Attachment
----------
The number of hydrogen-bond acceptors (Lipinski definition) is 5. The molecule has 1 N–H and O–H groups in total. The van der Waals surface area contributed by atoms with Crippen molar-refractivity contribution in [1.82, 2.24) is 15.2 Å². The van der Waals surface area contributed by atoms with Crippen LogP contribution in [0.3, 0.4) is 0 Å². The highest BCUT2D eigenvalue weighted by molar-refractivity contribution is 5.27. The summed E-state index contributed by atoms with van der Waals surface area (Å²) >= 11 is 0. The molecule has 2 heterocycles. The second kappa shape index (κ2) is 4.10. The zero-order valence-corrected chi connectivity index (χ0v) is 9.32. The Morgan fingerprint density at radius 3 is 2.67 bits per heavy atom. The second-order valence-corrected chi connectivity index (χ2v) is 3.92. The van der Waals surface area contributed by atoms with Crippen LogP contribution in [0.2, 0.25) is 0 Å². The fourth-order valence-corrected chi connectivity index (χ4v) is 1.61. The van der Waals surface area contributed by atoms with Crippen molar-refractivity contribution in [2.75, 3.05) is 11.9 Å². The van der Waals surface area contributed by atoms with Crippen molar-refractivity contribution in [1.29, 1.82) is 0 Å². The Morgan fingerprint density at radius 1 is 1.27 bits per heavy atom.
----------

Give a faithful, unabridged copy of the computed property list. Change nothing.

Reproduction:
The number of hydrogen-bond acceptors (Lipinski definition) is 5. The molecule has 1 N–H and O–H groups in total. The van der Waals surface area contributed by atoms with Crippen molar-refractivity contribution in [1.82, 2.24) is 15.2 Å². The van der Waals surface area contributed by atoms with Crippen LogP contribution in [0.3, 0.4) is 0 Å². The highest BCUT2D eigenvalue weighted by molar-refractivity contribution is 5.27. The summed E-state index contributed by atoms with van der Waals surface area (Å²) >= 11 is 0. The molecule has 2 heterocycles. The second kappa shape index (κ2) is 4.10. The zero-order valence-corrected chi connectivity index (χ0v) is 9.32. The Morgan fingerprint density at radius 3 is 2.67 bits per heavy atom. The second-order valence-corrected chi connectivity index (χ2v) is 3.92. The van der Waals surface area contributed by atoms with Crippen LogP contribution in [0.2, 0.25) is 0 Å². The fourth-order valence-corrected chi connectivity index (χ4v) is 1.61. The van der Waals surface area contributed by atoms with Crippen molar-refractivity contribution in [2.75, 3.05) is 11.9 Å². The van der Waals surface area contributed by atoms with Crippen molar-refractivity contribution in [1.29, 1.82) is 0 Å². The Morgan fingerprint density at radius 1 is 1.27 bits per heavy atom.